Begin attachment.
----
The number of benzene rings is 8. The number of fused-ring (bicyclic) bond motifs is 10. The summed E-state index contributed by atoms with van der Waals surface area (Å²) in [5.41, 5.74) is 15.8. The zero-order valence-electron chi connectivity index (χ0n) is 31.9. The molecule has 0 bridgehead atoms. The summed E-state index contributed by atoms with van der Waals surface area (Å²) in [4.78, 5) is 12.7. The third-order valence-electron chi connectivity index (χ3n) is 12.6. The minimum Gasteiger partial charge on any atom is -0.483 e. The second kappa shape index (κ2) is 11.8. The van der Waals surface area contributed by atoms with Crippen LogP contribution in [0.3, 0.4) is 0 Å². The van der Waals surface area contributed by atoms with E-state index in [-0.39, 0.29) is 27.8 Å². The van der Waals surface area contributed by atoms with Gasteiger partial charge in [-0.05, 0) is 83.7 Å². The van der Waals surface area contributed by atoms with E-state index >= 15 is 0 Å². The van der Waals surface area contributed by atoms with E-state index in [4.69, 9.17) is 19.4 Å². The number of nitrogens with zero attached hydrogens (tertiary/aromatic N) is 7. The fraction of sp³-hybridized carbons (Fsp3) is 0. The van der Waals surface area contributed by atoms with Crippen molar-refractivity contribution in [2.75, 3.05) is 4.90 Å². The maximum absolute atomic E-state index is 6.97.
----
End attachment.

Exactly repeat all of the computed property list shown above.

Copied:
The number of benzene rings is 8. The number of fused-ring (bicyclic) bond motifs is 10. The summed E-state index contributed by atoms with van der Waals surface area (Å²) in [5.41, 5.74) is 15.8. The zero-order valence-electron chi connectivity index (χ0n) is 31.9. The molecule has 0 bridgehead atoms. The summed E-state index contributed by atoms with van der Waals surface area (Å²) in [4.78, 5) is 12.7. The third-order valence-electron chi connectivity index (χ3n) is 12.6. The minimum Gasteiger partial charge on any atom is -0.483 e. The second kappa shape index (κ2) is 11.8. The van der Waals surface area contributed by atoms with Crippen LogP contribution in [0.3, 0.4) is 0 Å². The van der Waals surface area contributed by atoms with E-state index in [-0.39, 0.29) is 27.8 Å². The van der Waals surface area contributed by atoms with Gasteiger partial charge in [-0.05, 0) is 83.7 Å². The van der Waals surface area contributed by atoms with E-state index >= 15 is 0 Å². The van der Waals surface area contributed by atoms with E-state index in [4.69, 9.17) is 19.4 Å². The number of nitrogens with zero attached hydrogens (tertiary/aromatic N) is 7. The fraction of sp³-hybridized carbons (Fsp3) is 0. The van der Waals surface area contributed by atoms with Crippen molar-refractivity contribution in [2.75, 3.05) is 4.90 Å². The maximum absolute atomic E-state index is 6.97.